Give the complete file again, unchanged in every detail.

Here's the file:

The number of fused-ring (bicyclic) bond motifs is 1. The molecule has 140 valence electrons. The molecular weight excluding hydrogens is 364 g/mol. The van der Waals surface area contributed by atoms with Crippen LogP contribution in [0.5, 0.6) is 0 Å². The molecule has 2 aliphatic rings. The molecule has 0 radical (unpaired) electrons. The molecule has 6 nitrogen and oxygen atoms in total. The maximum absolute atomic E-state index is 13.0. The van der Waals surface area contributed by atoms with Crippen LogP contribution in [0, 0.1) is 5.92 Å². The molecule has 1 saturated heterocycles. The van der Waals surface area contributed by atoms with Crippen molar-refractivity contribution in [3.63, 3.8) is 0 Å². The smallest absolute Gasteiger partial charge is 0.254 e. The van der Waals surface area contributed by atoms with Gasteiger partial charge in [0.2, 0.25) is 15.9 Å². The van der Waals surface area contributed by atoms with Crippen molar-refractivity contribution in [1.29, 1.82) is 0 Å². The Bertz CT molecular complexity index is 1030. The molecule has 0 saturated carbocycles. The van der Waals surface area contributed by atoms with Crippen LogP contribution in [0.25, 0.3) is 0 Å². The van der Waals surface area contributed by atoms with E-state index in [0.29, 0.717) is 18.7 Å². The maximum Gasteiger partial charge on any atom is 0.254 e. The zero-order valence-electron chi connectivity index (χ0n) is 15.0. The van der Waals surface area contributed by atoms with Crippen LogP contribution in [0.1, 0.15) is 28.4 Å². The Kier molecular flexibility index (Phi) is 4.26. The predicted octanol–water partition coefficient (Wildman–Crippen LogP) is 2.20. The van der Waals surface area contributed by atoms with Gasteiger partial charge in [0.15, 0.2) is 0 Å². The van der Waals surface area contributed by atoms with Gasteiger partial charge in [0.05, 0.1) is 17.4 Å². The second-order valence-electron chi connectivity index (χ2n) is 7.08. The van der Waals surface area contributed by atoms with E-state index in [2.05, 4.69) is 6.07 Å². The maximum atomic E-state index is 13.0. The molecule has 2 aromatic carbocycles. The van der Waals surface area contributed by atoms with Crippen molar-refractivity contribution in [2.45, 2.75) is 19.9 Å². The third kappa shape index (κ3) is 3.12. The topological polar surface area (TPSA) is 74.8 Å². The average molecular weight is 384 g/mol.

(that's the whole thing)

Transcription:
The number of fused-ring (bicyclic) bond motifs is 1. The molecule has 140 valence electrons. The molecular weight excluding hydrogens is 364 g/mol. The van der Waals surface area contributed by atoms with Crippen LogP contribution in [0.5, 0.6) is 0 Å². The molecule has 2 aliphatic rings. The molecule has 0 radical (unpaired) electrons. The molecule has 6 nitrogen and oxygen atoms in total. The maximum absolute atomic E-state index is 13.0. The van der Waals surface area contributed by atoms with Crippen LogP contribution in [0, 0.1) is 5.92 Å². The molecule has 1 saturated heterocycles. The van der Waals surface area contributed by atoms with Crippen molar-refractivity contribution in [3.63, 3.8) is 0 Å². The smallest absolute Gasteiger partial charge is 0.254 e. The van der Waals surface area contributed by atoms with Gasteiger partial charge in [0.2, 0.25) is 15.9 Å². The van der Waals surface area contributed by atoms with Crippen molar-refractivity contribution in [1.29, 1.82) is 0 Å². The Bertz CT molecular complexity index is 1030. The molecule has 0 saturated carbocycles. The van der Waals surface area contributed by atoms with Crippen LogP contribution in [0.25, 0.3) is 0 Å². The van der Waals surface area contributed by atoms with E-state index in [0.29, 0.717) is 18.7 Å². The maximum Gasteiger partial charge on any atom is 0.254 e. The zero-order valence-electron chi connectivity index (χ0n) is 15.0. The van der Waals surface area contributed by atoms with Crippen LogP contribution in [0.1, 0.15) is 28.4 Å². The Kier molecular flexibility index (Phi) is 4.26. The predicted octanol–water partition coefficient (Wildman–Crippen LogP) is 2.20. The van der Waals surface area contributed by atoms with Gasteiger partial charge in [0.15, 0.2) is 0 Å². The van der Waals surface area contributed by atoms with Gasteiger partial charge in [0.05, 0.1) is 17.4 Å². The second-order valence-electron chi connectivity index (χ2n) is 7.08. The van der Waals surface area contributed by atoms with E-state index in [2.05, 4.69) is 6.07 Å². The maximum atomic E-state index is 13.0. The molecule has 2 aromatic carbocycles. The van der Waals surface area contributed by atoms with Crippen molar-refractivity contribution in [2.45, 2.75) is 19.9 Å². The third kappa shape index (κ3) is 3.12. The topological polar surface area (TPSA) is 74.8 Å². The average molecular weight is 384 g/mol.